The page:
This is in this writer's view not a realistic option and the universalism of science must be adopted even in countries which see themselves as its exploited victims. It is by participation and contribution that such attitudes of alienation can be averted and full use made of the beneficial potential of science and technology for every society. Everything traditional can sometimes be romanticized at too high a cost. An effort is therefore required to accelerate the ability of developing countries to participate in and contribute to such technology.
This brings us to an issue which lies very much at the heart of the problem - the way in which it tends to be assumed that the developing world's role is that of passive receiver of technology rather than of active determinant of the particular technology it will receive. It is true there are many situations where the freedom to choose is circumscribed, at the same time the range of choices available is often much larger than is commonly supposed.
Elsewhere in this volume, and especially in the chapter by Dr Chamarik, the point is made that a conscious choice on the part of the recipient country must determine what technology it will accept or reject. That choice is not purely a scientific one, but depends upon social and economic factors and the expertise of many disciplines. This becomes all the more important when we realize that science is essentially a social product. Its development in Europe reflected a particular socio-economic context and as it developed it interacted in that socio-economic context to provide a new set of needs which it began to serve. Technology has an even more intimate interaction in society than pure science.3 All of this interaction, heavily influenced by Western needs and norms, can well render a particular technology ill suited for a totally different third-world context - hence the importance of participation in determining the technology.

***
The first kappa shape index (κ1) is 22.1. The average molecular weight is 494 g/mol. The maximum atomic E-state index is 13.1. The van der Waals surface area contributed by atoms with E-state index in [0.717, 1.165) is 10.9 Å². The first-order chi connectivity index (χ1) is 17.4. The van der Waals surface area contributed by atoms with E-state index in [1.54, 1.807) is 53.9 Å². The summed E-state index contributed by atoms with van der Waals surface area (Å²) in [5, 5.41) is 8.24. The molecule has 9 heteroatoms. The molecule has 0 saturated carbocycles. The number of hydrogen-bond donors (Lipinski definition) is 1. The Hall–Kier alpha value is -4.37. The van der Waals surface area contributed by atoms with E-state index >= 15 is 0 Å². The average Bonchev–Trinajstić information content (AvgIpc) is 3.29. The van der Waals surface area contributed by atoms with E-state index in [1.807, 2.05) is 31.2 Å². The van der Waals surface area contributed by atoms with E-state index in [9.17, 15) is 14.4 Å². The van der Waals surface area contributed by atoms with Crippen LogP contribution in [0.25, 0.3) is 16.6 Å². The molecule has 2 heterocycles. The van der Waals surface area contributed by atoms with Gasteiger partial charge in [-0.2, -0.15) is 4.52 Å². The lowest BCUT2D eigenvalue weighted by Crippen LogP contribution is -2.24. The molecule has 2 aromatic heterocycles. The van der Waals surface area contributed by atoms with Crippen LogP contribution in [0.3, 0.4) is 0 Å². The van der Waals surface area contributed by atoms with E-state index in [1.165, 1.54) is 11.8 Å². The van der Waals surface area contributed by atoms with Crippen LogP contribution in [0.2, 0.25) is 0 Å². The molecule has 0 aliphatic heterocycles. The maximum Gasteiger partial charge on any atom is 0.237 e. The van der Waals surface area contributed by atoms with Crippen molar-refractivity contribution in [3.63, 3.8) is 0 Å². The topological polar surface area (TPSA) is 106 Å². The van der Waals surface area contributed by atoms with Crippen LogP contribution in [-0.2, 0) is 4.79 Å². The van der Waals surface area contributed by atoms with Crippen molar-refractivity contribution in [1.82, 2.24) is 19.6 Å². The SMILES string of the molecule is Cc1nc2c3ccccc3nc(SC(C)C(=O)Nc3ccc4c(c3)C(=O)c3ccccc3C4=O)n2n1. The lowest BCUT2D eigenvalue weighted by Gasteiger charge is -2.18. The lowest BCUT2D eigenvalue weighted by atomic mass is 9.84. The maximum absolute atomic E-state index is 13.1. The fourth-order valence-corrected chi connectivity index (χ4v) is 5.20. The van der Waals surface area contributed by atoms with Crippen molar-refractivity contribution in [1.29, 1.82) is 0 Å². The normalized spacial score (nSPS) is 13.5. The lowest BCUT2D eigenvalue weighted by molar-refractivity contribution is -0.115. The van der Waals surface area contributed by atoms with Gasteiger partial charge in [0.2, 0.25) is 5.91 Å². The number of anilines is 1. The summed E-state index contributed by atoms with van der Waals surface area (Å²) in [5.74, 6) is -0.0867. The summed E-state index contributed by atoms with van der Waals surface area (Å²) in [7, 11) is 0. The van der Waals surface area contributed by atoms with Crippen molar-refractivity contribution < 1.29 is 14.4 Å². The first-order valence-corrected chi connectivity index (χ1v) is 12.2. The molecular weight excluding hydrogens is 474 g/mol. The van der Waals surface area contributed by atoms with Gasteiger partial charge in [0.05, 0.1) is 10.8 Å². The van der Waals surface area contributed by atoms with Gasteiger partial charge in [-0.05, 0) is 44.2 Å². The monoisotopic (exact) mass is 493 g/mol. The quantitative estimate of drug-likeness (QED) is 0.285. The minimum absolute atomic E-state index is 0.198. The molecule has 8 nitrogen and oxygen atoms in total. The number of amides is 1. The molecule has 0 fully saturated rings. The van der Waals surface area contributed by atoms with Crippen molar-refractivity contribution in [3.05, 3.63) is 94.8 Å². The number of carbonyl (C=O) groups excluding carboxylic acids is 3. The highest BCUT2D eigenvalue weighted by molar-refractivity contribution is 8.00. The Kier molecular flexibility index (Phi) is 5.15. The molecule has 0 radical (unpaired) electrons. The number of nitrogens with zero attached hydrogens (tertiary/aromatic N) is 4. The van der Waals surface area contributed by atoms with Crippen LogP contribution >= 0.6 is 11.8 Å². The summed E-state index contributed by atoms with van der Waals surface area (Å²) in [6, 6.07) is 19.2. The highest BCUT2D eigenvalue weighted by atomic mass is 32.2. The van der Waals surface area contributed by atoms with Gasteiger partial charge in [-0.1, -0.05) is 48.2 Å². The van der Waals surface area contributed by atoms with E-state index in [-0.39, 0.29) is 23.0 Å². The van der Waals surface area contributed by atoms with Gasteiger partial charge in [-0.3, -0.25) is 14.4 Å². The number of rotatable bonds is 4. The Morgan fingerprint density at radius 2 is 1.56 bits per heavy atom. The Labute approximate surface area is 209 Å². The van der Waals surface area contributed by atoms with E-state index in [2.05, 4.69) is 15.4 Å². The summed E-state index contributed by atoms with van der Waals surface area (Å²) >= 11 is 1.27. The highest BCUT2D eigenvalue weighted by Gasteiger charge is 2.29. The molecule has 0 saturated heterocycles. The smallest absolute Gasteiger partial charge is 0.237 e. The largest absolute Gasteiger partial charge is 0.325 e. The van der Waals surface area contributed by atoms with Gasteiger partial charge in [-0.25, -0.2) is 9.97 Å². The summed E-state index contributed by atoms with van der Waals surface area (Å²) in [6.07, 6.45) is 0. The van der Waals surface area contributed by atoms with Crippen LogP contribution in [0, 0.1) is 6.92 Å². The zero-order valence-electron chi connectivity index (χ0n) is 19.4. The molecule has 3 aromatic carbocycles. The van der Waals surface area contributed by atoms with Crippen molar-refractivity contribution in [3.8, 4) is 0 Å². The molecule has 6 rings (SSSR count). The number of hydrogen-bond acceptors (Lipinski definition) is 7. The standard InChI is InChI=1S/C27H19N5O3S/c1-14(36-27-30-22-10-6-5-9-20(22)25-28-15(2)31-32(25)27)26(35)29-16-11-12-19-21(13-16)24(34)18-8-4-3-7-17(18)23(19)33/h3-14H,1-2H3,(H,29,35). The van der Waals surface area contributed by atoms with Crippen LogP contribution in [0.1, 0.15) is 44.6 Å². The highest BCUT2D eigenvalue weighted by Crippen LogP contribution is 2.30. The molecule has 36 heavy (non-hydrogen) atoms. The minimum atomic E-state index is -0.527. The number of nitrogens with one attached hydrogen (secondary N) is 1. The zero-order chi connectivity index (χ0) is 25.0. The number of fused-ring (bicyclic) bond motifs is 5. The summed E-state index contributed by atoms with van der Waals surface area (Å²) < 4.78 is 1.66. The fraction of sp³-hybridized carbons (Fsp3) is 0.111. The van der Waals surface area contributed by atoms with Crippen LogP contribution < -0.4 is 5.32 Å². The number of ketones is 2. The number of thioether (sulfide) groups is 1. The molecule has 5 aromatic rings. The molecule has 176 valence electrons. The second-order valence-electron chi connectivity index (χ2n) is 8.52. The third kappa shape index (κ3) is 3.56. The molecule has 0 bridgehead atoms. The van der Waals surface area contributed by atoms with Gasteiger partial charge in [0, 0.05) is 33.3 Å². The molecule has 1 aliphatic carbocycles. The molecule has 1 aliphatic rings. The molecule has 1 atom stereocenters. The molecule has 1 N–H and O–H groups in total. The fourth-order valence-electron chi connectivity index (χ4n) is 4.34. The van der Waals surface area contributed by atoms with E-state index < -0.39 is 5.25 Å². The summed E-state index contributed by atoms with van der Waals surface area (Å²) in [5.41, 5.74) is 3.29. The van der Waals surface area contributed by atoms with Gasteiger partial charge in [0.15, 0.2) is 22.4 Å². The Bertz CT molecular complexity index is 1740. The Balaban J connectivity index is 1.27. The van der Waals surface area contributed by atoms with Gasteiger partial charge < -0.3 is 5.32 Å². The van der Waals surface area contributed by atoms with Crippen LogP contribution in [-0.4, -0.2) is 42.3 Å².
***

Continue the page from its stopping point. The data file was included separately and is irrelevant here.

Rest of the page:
A prime factor in this process of determination is the principle that technological choice should turn in the direction of technologies which liberate the many rather than facilitate control of the few.4 Unfortunately the choice of technology in the developing world is often in the hands of those who would like it to be an instrument in the furtherance of their own power - the power of the controlling élite. Unfortunately also, there are many technologies, particularly in the information area, which facilitate processes of social and political control.
The bending of technology to service rather than oppression necessitates a preliminary examination of the routes through which a new technology finds its way into developing countries. We shall therefore look at some ways in which the developing world's participation in the decision-making process can be strengthened.
Routes of Entry
A new technology finds its way into a developing country either:
(1) by the country's own decision, uninfluenced by external factors;
(2) under the pressure of external factors which for one reason or another it is unable to resist; or
(3) through a combination of internal and external factors.
It is the author's view, which needs to be empirically tested, that the technologies introduced under head (2) are more numerous and extensive than is commonly acknowledged and that they tend to be the dominant technologies in nearly every developing country.
I will deal briefly with each of these in turn.
1. Internal Decisions Uninfluenced by External Factors
A developing country may take a decision to import a new technology because its government
(a) genuinely believes that that technology is truly essential to the well-being or development of the country;
(b) believes that there will be a political advantage to it in importing such technology, e.g. that computerization of the governmental process will give it greater control over its citizens or that some extensive project, e.g. an irrigation project, will gain it political mileage;
(c) is under pressure from internal vested interests to import such technology. Such pressures may come from economic interests it needs to cultivate for political reasons or from powerful individuals who will develop a vested interest in the new technology;
(d) has corrupt reasons, in the sense that individual members of the government or their associates may see private profit in it for themselves;